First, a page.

The military’s latest ground vehicle isn’t ideally suited for the field, with one variant in particular unlikely to be able to accomplish its missions, a recent Pentagon assessment said.
The Joint Light Tactical Vehicle was selected to replace older and more vulnerable Humvees, predominantly in the Army and the Marine Corps, because of improvements including better blast protection and greater mobility.
However, a host of problems in areas like maintenance, reliability and safety has meant the JLTVs are less desirable than older vehicles in some circumstances, according to an annual report by the Director of Operational Test & Evaluation for the Defense Department, which was released to Congress on Jan. 31.
“All JLTV (versions) are not operationally suitable because of deficiencies,” the report said.
It said that all variants of the vehicle — the General Purpose, Heavy Guns Carrier, Close Combat Weapons Carrier and Utility versions — were considered “not operationally suitable” due to problems in reliability, maintainability, training, manuals, crew safety and situational awareness.”
But the most heavily armed version of the vehicle, the Close Combat Weapons Carrier, was singled out as “not operationally effective.”
That version “provides less capability to engage with threats with the Tube-launched, Optically tracked, Wire-guided missiles” over the older Humvees, the report said, adding “the missile reload process is slow and difficult for crews.”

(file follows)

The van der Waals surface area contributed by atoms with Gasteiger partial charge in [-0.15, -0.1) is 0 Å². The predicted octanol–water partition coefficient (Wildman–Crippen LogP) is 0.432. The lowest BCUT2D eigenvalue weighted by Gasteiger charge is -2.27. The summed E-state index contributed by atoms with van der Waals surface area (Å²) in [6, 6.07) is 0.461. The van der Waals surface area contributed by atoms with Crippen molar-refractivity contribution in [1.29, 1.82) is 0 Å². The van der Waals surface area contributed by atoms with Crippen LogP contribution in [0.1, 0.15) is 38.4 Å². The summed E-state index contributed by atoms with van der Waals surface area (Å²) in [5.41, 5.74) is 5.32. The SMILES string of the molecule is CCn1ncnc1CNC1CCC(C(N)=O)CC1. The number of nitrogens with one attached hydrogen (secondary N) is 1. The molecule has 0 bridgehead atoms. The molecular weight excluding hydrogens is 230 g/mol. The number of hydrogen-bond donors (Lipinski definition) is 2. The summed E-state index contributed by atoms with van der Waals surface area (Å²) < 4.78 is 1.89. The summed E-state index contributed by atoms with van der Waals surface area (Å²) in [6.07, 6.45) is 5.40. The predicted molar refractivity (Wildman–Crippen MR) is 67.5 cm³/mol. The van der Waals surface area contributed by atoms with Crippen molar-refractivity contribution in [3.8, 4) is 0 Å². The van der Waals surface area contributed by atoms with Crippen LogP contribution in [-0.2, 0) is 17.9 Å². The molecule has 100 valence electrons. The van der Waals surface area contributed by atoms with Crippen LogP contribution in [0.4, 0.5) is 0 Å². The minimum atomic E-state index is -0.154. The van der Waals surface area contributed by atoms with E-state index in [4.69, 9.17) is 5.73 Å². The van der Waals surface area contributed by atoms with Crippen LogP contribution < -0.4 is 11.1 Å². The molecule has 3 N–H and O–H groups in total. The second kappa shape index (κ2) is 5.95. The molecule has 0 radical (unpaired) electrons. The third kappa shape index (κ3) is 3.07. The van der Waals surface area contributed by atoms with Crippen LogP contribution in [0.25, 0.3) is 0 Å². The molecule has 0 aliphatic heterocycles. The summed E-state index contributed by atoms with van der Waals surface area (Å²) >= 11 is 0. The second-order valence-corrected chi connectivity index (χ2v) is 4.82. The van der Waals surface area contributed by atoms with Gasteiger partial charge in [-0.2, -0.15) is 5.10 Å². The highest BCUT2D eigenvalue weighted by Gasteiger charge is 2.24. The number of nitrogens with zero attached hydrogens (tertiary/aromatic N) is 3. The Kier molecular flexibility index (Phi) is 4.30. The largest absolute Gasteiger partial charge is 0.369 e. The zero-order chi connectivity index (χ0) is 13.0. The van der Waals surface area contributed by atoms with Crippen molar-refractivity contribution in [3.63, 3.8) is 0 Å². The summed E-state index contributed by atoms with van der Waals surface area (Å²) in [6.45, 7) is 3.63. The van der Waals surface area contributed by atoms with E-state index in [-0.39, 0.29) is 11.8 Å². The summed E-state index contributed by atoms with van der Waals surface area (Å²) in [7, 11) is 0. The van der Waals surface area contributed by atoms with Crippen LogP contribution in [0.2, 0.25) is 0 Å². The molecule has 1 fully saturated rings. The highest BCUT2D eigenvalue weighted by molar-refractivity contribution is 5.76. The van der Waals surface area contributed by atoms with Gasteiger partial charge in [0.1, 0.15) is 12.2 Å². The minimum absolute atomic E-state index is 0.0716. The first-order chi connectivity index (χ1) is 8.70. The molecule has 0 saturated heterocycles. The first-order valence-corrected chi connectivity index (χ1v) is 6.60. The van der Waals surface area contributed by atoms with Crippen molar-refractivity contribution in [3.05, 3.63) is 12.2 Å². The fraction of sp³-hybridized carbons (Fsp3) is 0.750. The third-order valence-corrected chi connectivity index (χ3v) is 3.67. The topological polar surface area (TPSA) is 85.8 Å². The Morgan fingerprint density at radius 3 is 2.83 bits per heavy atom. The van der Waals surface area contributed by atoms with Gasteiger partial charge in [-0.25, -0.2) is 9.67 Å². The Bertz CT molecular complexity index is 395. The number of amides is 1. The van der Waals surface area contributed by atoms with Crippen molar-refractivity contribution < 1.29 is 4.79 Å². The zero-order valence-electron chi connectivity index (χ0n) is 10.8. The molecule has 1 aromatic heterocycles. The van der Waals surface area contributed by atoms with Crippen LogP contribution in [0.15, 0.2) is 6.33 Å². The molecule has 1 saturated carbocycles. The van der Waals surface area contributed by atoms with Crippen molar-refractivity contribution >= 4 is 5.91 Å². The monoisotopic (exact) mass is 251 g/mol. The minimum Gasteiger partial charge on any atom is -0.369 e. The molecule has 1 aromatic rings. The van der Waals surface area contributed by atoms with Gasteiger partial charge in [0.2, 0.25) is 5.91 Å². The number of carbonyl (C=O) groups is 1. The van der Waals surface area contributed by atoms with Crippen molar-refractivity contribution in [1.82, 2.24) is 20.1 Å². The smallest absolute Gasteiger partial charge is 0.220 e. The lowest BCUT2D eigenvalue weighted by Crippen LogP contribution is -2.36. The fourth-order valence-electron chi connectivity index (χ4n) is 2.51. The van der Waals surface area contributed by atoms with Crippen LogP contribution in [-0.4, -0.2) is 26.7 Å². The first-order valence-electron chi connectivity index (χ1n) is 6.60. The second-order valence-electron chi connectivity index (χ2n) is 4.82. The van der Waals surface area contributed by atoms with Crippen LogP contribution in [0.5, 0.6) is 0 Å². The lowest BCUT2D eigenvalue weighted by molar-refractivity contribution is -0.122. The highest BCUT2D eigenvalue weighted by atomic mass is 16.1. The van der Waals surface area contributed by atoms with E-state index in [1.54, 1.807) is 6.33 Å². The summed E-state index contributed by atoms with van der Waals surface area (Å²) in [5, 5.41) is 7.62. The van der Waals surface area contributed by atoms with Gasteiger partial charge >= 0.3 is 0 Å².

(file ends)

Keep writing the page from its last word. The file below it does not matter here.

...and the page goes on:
Blind spots around all JLTV variants resulted in poor visibility for crews, according to the report. Crews also were slowed exiting the vehicles by doors that didn’t open properly.
And the JLTVs likely will require more maintenance than older Humvees, with greater reliance on contractors.
“Units cannot maintain the JLTV without support from the contractor field service representatives due to vehicle complexity, ineffective training, poor manuals and challenges with trouble shooting the vehicle,” the report said.
JLTVs have been touted as being able to perform a broad range of military operations. But the vehicle’s larger physical profile and its greater noise signature increase its detectability, the report found.
The program plans to procure approximately 49,099 vehicles for the Army, 9,091 for the Marines and 80 for the Air Force.
The Director of Operational Test & Evaluation has called on the military to develop a plan to make the vehicles more effective, though many specific recommendations remain classified.
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